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Trump picks a nominee for CFPB chief — which really lets Mick Mulvaney stay in charge longer

Trump picks a nominee for CFPB chief — which really lets Mick Mulvaney stay in charge longer
Kathy Kraninger, left, is President Trump's nominee to be director of the Consumer Financial Protection Bureau. She's shown here at a 2008 event when serving as deputy assistant secretary for policy at the Department of Homeland Security, (Gerald Herbert / Associated Press)

President Trump intends to nominate little-known White House aide Kathy Kraninger to be director of the Consumer Financial Protection Bureau, a move that allows Mick Mulvaney to remain as the bureau’s acting chief for months.

Kraninger, associate director of the Office of Management and Budget, “will bring a fresh perspective and much-needed management experience to the BCFP, which has been plagued by excessive spending, dysfunctional operations and politicized agendas,” White House Deputy Press Secretary Lindsay Walters said Saturday, using Mulvaney’s preferred acronym for the agency.

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Kraninger has no apparent financial regulation or consumer protection background.

But by sending a nomination — any nomination — to the Senate for the bureau’s director, the White House ensures that Mulvaney can continue serving as the bureau’s acting director.

Under a time limit in the law by which he was appointed in November, Mulvaney would have been required to leave the consumer bureau job on June 22 if the White House hadn’t nominated someone to be the permanent director.

Kraninger’s nomination triggers a provision in the Federal Vacancies Reform Act that allows Mulvaney to serve until the Senate confirms or rejects the pick. That process could take months.

Consumer advocates have feared that Trump would select a straw-man nominee simply to extend Mulvaney’s time as the acting director.

In her current role, Kraninger works for Mulvaney, who in addition to being CFPB acting director also is the director of the White House Office of Management and Budget.

“As a staunch supporter of free enterprise, [Kraninger] will continue the reforms of the bureau initiated by acting director Mick Mulvaney, and ensure that consumers and markets are not harmed by fraudulent actors,” Walters said. “The White House hopes that she will be promptly confirmed by the Senate.”

Kraninger probably will have difficulty getting confirmed by the narrowly divided Senate given her lack of experience and her ties to Mulvaney, which will draw strong opposition from Democrats and consumer advocates.

“This is nothing more than a desperate attempt by Mick Mulvaney to maintain his grip on the CFPB, so he can continue undermining its important consumer protection mission on behalf of the powerful Wall Street special interests and predatory lenders that have bankrolled his career,” said Karl Frisch, executive director of Allied Progress, a consumer watchdog group.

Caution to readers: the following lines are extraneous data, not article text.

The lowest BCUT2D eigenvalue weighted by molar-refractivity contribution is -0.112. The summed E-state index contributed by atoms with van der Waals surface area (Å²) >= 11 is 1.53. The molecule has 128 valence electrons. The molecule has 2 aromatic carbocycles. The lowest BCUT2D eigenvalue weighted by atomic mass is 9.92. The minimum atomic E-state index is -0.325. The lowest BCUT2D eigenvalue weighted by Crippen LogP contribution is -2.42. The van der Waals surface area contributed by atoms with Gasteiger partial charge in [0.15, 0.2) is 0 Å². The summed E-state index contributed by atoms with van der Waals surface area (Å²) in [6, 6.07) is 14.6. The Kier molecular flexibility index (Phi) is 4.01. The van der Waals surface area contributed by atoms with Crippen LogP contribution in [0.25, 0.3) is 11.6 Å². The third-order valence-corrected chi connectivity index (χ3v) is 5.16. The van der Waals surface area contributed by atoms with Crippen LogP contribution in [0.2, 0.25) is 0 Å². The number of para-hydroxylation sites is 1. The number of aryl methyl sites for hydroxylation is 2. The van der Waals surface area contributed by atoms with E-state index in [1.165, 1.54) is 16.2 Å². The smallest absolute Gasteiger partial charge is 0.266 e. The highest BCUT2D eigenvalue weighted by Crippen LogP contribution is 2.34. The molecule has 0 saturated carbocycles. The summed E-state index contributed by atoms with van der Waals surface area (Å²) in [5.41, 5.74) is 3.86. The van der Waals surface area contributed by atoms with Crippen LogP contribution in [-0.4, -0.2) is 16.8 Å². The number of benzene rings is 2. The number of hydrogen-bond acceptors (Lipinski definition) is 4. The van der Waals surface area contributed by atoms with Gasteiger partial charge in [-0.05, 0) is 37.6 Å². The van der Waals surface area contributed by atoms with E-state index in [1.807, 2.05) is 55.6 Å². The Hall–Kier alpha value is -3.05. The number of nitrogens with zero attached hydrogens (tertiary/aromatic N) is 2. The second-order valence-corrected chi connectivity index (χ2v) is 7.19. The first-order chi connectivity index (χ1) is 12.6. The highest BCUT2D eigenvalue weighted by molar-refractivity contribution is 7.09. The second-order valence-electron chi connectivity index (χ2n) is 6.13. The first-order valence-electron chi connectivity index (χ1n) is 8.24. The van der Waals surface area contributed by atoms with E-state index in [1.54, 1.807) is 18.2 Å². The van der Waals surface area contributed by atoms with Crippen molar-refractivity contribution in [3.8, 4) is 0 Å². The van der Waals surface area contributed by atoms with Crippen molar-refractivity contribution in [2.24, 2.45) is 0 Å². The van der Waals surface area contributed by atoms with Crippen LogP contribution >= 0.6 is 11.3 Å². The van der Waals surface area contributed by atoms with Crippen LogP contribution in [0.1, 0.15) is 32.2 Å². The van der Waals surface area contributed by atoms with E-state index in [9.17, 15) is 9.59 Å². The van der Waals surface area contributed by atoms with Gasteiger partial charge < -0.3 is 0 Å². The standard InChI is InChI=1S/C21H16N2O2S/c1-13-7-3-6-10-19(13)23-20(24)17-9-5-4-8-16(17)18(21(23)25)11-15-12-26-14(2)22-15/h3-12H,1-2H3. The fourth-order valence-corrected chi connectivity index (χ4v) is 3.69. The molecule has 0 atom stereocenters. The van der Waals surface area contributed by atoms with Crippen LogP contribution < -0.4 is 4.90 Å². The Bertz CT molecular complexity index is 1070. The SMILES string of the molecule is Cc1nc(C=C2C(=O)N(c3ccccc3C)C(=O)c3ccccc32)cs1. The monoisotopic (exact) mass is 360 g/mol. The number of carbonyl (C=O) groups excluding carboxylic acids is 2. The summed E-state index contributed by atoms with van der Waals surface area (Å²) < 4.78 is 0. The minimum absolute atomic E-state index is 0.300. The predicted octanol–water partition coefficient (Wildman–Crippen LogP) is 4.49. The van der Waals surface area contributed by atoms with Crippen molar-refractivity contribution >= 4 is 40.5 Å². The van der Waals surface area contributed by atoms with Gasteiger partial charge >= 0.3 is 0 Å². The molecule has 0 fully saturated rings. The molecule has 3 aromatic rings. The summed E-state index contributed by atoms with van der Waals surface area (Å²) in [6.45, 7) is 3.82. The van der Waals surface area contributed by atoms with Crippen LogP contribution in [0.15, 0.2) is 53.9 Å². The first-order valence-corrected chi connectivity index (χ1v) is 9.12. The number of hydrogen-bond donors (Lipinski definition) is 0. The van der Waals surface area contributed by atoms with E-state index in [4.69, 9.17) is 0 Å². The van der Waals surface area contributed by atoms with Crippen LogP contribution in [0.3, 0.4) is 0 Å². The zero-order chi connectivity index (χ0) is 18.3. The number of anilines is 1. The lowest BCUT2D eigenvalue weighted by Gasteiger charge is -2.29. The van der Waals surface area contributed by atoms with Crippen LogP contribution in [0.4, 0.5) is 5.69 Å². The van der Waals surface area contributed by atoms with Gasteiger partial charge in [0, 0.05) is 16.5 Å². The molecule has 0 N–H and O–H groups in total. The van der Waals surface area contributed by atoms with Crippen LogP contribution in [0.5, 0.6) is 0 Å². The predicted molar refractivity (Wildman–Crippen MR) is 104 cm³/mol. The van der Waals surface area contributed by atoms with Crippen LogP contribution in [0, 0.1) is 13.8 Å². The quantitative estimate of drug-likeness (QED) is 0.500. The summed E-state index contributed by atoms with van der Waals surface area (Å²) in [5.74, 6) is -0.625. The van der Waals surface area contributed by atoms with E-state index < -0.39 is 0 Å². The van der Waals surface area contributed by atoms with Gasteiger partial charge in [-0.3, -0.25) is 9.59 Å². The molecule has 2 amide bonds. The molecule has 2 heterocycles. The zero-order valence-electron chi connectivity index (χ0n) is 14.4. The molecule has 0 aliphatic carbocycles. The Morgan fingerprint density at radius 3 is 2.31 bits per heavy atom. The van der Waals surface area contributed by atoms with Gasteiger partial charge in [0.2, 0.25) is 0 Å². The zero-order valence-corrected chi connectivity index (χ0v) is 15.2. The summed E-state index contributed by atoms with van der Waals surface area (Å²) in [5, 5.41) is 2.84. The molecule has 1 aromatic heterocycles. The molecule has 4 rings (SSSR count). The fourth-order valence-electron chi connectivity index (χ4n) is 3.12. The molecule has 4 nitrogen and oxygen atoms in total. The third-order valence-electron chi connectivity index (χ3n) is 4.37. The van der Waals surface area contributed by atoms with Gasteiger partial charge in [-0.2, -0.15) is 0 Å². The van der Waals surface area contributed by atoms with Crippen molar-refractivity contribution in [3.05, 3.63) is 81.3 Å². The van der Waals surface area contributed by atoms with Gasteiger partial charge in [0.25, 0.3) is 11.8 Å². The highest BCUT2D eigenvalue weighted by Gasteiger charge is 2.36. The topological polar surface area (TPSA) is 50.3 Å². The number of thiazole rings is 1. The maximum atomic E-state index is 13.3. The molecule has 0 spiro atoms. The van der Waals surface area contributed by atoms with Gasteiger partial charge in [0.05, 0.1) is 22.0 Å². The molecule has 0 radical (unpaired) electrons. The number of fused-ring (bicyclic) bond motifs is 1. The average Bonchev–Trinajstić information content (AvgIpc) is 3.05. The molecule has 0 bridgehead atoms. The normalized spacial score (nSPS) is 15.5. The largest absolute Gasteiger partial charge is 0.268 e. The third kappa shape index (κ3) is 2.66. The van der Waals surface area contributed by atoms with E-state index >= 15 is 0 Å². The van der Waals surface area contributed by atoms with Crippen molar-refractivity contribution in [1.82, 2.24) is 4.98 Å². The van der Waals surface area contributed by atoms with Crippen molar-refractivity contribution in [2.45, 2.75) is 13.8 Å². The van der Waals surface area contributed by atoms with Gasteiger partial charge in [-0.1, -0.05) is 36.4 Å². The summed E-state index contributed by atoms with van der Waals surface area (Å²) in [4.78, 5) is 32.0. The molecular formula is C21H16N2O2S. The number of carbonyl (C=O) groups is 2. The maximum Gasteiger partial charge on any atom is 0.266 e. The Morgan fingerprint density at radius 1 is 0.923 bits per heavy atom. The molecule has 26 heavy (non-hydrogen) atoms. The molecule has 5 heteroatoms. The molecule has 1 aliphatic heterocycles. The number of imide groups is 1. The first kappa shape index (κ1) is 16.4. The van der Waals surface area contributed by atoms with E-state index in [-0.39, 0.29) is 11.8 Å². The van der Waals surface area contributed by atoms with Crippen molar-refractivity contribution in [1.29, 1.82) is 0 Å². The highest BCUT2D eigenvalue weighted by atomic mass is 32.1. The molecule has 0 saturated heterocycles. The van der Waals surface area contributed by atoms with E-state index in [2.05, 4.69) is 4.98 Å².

Trump administration officials “know waiting for the last possible moment to announce a nominee, and then selecting someone whose resume of relevant experience is basically nonexistent, buys them more time with Mulvaney at the helm,” Frisch said.

Mulvaney has dramatically changed the mission of the bureau, which was created in the aftermath of the 2008 financial crisis to write and enforce consumer protection regulations.

Mulvaney called the agency a “joke ... in a sad, sick kind of way” when he was a Republican House member from South Carolina.

Since taking over in a controversial appointment — which is still being challenged in court — Mulvaney has altered the bureau's mission statement to make the top priority “identifying and addressing outdated, unnecessary or unduly burdensome regulations” and has publicly declared the agency no longer would “aggressively push the envelope” to protect consumers.

Until April, when the CFPB joined with the Office of the Comptroller of the Currency to fine Wells Fargo & Co. $1 billion for multiple consumer abuses in a case that preceded Mulvaney, the agency had not taken a single enforcement action since he became acting director.

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Kraninger’s background has been largely in homeland security. At the Office of Management and Budget, she oversees the budget for five agencies, including the Department of Homeland Security. She previously worked as the clerk for the Senate Appropriations subcommittee on Homeland Security and before that served as deputy assistant secretary for policy at the Department of Homeland Security.

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